Initially established to house the large art collection of the city council of Pretoria, the building was constructed over an eighteen month period and inaugurated in May of 1964. Designed in the modern international style of the time, consisting mainly of concrete and glass, the gallery and museum’s grounds occupies an entire city block in the suburb of Arcadia. Over the next several decades, various amendments and upgrades were made to the building and museum to ensure additional exhibition space.
Currently having a collection of over three-thousand pieces on display, the Pretoria Art Museum prides itself on being a gallery and museum of world renown with a special focus on South Africa. Their collection houses works by renowned local masters such as Anton Van Wouw, Maggie Laubser, Frans Oerder, Irma Stern and Henk Pierneef. The growing contemporary side of their collection features pieces by artists like Walter Oltmann, Lucas Sithole, Gerard Sekoto, Sam Nhlengethwa and Judith Mason. The museum and gallery also hosts regular temporary exhibitions offering up work by both local and international artists.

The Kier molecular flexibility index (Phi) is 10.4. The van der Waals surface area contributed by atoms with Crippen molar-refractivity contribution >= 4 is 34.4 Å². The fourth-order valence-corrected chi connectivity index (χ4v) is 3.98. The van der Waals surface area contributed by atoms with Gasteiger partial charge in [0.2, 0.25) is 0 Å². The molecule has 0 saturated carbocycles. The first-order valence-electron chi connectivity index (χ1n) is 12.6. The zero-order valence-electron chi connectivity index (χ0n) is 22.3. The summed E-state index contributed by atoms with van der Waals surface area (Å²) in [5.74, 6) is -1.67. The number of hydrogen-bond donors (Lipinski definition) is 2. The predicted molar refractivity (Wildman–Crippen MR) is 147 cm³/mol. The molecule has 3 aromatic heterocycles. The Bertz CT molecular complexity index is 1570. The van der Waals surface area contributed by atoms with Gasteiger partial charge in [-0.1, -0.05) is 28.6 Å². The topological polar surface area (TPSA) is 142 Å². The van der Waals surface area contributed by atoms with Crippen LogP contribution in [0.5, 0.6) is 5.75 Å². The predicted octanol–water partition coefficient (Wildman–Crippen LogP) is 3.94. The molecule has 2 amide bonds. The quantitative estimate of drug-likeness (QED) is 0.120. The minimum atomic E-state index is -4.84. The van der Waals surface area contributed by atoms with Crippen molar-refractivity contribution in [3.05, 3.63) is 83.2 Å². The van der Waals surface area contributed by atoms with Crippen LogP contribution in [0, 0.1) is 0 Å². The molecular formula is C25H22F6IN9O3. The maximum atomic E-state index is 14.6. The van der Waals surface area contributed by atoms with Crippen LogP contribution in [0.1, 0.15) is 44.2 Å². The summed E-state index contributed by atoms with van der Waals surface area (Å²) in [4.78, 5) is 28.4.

The museum has stated their mission as being: “Collecting, documenting and conserving outstanding examples of mainly South African art; researching and compiling exhibitions from the permanent collection; hosting major national and international travelling exhibitions, supplemented by educational activities”.
The gallery also has a wonderfully unique information centre ideal for die-hard fans, students, educators or other members of the public to research and study the visual arts. The information centre holds a vast selection of art reference books, newspaper clippings on South African art and artists. Their hour-long guided tours on South African art are also available upon request from Tuesday to Friday between 10:00 and 13:00.
The museum operates, and is open to the public, from Tuesday to Sunday between 10:00 and 17:00. Admission runs at the measly R25 for adults, R12 for pensioners and R7 for learners. This should be the first stop for any art-lover in P-town.
by David C. Steyn